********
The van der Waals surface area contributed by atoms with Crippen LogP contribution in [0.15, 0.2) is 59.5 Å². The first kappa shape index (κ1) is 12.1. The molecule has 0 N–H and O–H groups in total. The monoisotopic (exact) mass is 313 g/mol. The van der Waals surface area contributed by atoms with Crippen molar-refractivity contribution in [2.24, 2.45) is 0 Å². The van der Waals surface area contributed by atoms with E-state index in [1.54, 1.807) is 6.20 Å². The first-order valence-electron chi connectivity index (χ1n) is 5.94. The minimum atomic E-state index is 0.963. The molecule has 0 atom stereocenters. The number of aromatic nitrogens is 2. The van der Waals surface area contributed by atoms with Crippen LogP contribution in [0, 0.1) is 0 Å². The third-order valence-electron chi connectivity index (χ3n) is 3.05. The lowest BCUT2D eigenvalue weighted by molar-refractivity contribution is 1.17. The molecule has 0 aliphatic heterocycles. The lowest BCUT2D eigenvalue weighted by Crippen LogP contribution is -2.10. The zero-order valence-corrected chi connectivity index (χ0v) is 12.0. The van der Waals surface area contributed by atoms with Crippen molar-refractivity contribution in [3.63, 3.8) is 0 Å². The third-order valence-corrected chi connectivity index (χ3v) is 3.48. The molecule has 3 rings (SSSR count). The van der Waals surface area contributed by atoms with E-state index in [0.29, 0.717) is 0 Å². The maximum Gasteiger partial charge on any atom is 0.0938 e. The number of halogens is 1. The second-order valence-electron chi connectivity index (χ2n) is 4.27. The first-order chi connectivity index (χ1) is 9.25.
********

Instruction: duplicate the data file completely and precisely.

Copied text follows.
The van der Waals surface area contributed by atoms with Crippen LogP contribution in [0.15, 0.2) is 59.5 Å². The first kappa shape index (κ1) is 12.1. The molecule has 0 N–H and O–H groups in total. The monoisotopic (exact) mass is 313 g/mol. The van der Waals surface area contributed by atoms with Crippen molar-refractivity contribution in [2.24, 2.45) is 0 Å². The van der Waals surface area contributed by atoms with E-state index in [1.54, 1.807) is 6.20 Å². The first-order valence-electron chi connectivity index (χ1n) is 5.94. The minimum atomic E-state index is 0.963. The molecule has 0 atom stereocenters. The number of aromatic nitrogens is 2. The van der Waals surface area contributed by atoms with Crippen LogP contribution in [0, 0.1) is 0 Å². The third-order valence-electron chi connectivity index (χ3n) is 3.05. The lowest BCUT2D eigenvalue weighted by molar-refractivity contribution is 1.17. The molecule has 0 aliphatic heterocycles. The lowest BCUT2D eigenvalue weighted by Crippen LogP contribution is -2.10. The zero-order valence-corrected chi connectivity index (χ0v) is 12.0. The van der Waals surface area contributed by atoms with Crippen molar-refractivity contribution in [3.63, 3.8) is 0 Å². The third-order valence-corrected chi connectivity index (χ3v) is 3.48. The molecule has 3 rings (SSSR count). The van der Waals surface area contributed by atoms with E-state index in [0.29, 0.717) is 0 Å². The maximum Gasteiger partial charge on any atom is 0.0938 e. The number of halogens is 1. The second-order valence-electron chi connectivity index (χ2n) is 4.27. The first-order chi connectivity index (χ1) is 9.25.